Firstly, there is Anna Maria, who lived in the aftermath of the Civil War and puritan Commonwealth. In Restoration Britain duels and women living as mistresses of men they were not married to was more normal than we would perhaps like to think. Anna Maria was a woman living in a hedonist environment where there were double standards enshrined in the higher echelons of national life. Livingstone’s tale of her life shows how the lives of wives and mistresses in this set up differed and how they also at points overlapped.
As with most of the stories in the book the description of Anna Maria’s life also explains clearly how the system of royal patronage works. This is perhaps one of the more interesting aspects of the book because we tend to think of this system as more important in Tudor times and before. Yet, we see through a range of precarious financial situations and personal relationships how important this system was to the highest echelons of society.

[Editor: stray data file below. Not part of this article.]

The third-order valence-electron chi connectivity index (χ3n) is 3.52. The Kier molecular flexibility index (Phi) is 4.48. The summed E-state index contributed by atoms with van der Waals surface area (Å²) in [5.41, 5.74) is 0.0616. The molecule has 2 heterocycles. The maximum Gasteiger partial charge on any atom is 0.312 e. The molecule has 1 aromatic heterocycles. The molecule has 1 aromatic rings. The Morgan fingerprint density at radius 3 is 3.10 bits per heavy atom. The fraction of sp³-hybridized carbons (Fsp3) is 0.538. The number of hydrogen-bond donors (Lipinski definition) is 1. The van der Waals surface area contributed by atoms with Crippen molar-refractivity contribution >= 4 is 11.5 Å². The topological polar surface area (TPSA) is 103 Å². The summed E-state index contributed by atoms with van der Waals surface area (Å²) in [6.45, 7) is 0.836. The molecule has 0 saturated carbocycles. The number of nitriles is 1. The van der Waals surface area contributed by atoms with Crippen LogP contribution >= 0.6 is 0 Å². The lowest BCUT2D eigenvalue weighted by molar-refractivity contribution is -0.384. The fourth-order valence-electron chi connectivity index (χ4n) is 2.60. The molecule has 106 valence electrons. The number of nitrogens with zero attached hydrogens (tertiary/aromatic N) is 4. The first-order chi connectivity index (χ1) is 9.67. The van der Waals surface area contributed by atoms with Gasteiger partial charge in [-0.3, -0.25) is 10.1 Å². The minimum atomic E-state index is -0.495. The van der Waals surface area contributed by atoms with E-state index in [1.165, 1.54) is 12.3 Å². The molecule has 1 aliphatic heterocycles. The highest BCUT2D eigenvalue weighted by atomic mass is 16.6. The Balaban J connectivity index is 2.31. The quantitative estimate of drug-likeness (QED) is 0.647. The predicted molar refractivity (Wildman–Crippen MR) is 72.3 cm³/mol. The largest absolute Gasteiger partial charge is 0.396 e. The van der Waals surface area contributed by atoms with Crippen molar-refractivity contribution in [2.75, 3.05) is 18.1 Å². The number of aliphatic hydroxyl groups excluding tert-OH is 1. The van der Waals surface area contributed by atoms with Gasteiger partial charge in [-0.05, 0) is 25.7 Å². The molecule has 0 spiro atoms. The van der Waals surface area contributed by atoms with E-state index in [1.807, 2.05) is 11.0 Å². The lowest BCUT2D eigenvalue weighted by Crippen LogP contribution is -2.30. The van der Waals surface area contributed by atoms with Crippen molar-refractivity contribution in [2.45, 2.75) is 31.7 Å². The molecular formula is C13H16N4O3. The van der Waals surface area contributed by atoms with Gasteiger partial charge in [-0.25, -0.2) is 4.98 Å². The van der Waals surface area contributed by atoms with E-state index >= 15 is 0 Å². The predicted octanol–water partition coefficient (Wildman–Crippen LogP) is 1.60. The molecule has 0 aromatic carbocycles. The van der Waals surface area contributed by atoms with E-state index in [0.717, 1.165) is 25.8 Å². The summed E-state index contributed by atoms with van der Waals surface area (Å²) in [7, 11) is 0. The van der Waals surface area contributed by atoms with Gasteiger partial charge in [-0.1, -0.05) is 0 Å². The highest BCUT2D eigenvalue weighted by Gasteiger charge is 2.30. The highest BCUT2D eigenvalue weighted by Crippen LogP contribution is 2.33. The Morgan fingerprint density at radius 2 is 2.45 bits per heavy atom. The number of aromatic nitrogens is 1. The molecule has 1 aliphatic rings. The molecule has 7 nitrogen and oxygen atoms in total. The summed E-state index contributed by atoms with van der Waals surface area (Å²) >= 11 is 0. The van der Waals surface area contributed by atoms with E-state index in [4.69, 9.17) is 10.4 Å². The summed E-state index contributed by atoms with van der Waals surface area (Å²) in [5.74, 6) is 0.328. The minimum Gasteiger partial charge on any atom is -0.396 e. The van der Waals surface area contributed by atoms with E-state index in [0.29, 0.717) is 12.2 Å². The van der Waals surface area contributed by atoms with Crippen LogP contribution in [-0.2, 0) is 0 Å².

Next we have the story of Elizabeth Villiers, a woman whose story is most interesting as a result of her ongoing competition with Sarah, wife of the Duke of Marlborough. The competition between the women who had much to do with designing and building two of the most well known stately homes of the time is fascinating as it shows how power dynamics worked. This chapter is also interesting because it starts to give an insight into the way in which the death of a child had a devastating impact on many of these women.